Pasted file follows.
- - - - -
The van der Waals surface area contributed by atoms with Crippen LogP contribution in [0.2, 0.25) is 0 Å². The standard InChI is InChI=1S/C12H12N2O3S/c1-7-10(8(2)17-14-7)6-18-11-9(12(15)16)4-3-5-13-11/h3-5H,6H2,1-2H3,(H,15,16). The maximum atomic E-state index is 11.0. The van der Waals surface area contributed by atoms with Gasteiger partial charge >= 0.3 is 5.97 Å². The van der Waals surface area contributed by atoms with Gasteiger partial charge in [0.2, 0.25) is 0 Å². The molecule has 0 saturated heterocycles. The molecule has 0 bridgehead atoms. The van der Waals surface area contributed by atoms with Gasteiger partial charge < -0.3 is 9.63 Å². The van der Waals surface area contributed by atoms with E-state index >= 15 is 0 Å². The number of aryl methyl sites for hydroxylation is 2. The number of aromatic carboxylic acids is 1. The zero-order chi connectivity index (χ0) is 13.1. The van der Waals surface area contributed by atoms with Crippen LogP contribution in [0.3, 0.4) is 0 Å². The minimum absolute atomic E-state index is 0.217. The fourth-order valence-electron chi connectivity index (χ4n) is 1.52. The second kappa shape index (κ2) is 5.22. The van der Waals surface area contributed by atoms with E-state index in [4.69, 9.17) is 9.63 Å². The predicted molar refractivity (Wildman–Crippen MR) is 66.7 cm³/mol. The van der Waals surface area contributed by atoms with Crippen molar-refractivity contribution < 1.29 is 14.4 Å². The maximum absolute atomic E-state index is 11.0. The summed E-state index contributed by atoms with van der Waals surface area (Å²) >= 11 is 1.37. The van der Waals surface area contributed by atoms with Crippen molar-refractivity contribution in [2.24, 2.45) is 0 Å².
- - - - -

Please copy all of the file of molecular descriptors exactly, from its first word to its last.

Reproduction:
The van der Waals surface area contributed by atoms with Crippen LogP contribution in [0.2, 0.25) is 0 Å². The standard InChI is InChI=1S/C12H12N2O3S/c1-7-10(8(2)17-14-7)6-18-11-9(12(15)16)4-3-5-13-11/h3-5H,6H2,1-2H3,(H,15,16). The maximum atomic E-state index is 11.0. The van der Waals surface area contributed by atoms with Gasteiger partial charge >= 0.3 is 5.97 Å². The van der Waals surface area contributed by atoms with Gasteiger partial charge in [0.2, 0.25) is 0 Å². The molecule has 0 saturated heterocycles. The molecule has 0 bridgehead atoms. The van der Waals surface area contributed by atoms with Gasteiger partial charge < -0.3 is 9.63 Å². The van der Waals surface area contributed by atoms with E-state index >= 15 is 0 Å². The number of aryl methyl sites for hydroxylation is 2. The number of aromatic carboxylic acids is 1. The zero-order chi connectivity index (χ0) is 13.1. The van der Waals surface area contributed by atoms with Crippen LogP contribution in [0.3, 0.4) is 0 Å². The minimum absolute atomic E-state index is 0.217. The fourth-order valence-electron chi connectivity index (χ4n) is 1.52. The second kappa shape index (κ2) is 5.22. The van der Waals surface area contributed by atoms with E-state index in [4.69, 9.17) is 9.63 Å². The predicted molar refractivity (Wildman–Crippen MR) is 66.7 cm³/mol. The van der Waals surface area contributed by atoms with Crippen molar-refractivity contribution < 1.29 is 14.4 Å². The maximum absolute atomic E-state index is 11.0. The summed E-state index contributed by atoms with van der Waals surface area (Å²) >= 11 is 1.37. The van der Waals surface area contributed by atoms with Crippen molar-refractivity contribution in [2.24, 2.45) is 0 Å².